LUKS (Linux Unified Key Setup) is a specification for block device encryption. It establishes an on-disk format for the data, as well as a passphrase/key management policy.
LUKS uses the kernel device mapper subsystem via the dm-crypt module. This arrangement provides a low-level mapping that handles encryption and decryption of the device's data. User-level operations, such as creating and accessing encrypted devices, are accomplished through the use of the cryptsetup utility.
C.2.1. Overview of LUKS
What LUKS does:
LUKS encrypts entire block devices
LUKS is thereby well-suited for protecting the contents of mobile devices such as:
Removable storage media
Laptop disk drives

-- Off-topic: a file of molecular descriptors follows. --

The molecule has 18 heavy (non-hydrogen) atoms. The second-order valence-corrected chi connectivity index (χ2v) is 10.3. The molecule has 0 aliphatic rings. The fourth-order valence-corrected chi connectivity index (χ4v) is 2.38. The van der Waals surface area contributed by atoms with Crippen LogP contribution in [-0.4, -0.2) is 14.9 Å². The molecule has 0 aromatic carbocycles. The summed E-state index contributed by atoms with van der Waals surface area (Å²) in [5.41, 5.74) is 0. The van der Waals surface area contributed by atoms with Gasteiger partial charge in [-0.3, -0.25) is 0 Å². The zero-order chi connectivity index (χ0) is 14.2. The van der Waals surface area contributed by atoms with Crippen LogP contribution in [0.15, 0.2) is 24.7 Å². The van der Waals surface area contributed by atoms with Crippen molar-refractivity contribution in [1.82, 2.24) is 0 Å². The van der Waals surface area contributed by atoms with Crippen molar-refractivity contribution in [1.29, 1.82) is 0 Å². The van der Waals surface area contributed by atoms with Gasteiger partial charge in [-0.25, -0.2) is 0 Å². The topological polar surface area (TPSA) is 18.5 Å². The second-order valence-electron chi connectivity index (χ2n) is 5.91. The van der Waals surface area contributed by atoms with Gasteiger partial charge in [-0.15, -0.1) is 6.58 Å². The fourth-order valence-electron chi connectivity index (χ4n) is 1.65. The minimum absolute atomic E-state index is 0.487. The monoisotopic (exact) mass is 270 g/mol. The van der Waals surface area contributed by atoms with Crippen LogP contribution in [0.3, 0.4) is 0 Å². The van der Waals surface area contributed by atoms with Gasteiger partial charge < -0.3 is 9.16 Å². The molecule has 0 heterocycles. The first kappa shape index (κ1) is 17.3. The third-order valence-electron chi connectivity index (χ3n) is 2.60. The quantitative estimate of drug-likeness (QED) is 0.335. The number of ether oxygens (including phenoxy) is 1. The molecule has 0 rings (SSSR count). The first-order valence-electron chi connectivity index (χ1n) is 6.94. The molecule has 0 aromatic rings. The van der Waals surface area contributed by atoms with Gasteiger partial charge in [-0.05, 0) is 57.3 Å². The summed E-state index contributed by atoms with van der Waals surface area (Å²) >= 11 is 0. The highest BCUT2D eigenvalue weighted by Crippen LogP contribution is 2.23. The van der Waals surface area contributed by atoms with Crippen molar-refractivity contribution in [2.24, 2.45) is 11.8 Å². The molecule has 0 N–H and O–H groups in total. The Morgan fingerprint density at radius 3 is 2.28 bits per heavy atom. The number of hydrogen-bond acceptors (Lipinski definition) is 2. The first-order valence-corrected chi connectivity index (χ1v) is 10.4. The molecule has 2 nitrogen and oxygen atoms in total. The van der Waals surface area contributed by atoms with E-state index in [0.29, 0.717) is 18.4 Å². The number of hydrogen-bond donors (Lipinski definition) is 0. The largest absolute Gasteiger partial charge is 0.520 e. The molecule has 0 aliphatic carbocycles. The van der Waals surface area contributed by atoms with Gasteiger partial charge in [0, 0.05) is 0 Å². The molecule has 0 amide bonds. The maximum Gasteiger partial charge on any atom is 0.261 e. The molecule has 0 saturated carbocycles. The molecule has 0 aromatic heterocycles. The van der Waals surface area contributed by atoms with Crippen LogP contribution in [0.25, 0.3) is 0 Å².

The underlying contents of the encrypted block device are arbitrary.
This makes it useful for encrypting swap devices.
This can also be useful with certain databases that use specially formatted block devices for data storage.
LUKS uses the existing device mapper kernel subsystem.
This is the same subsystem used by LVM, so it is well tested.
LUKS provides passphrase strengthening.
This protects against dictionary attacks.
LUKS devices contain multiple key slots.
This allows users to add backup keys/passphrases.
What LUKS does not do:
LUKS is not well-suited for applications requiring many (more than eight) users to have distinct access keys to the same device.
LUKS is not well-suited for applications requiring file-level encryption.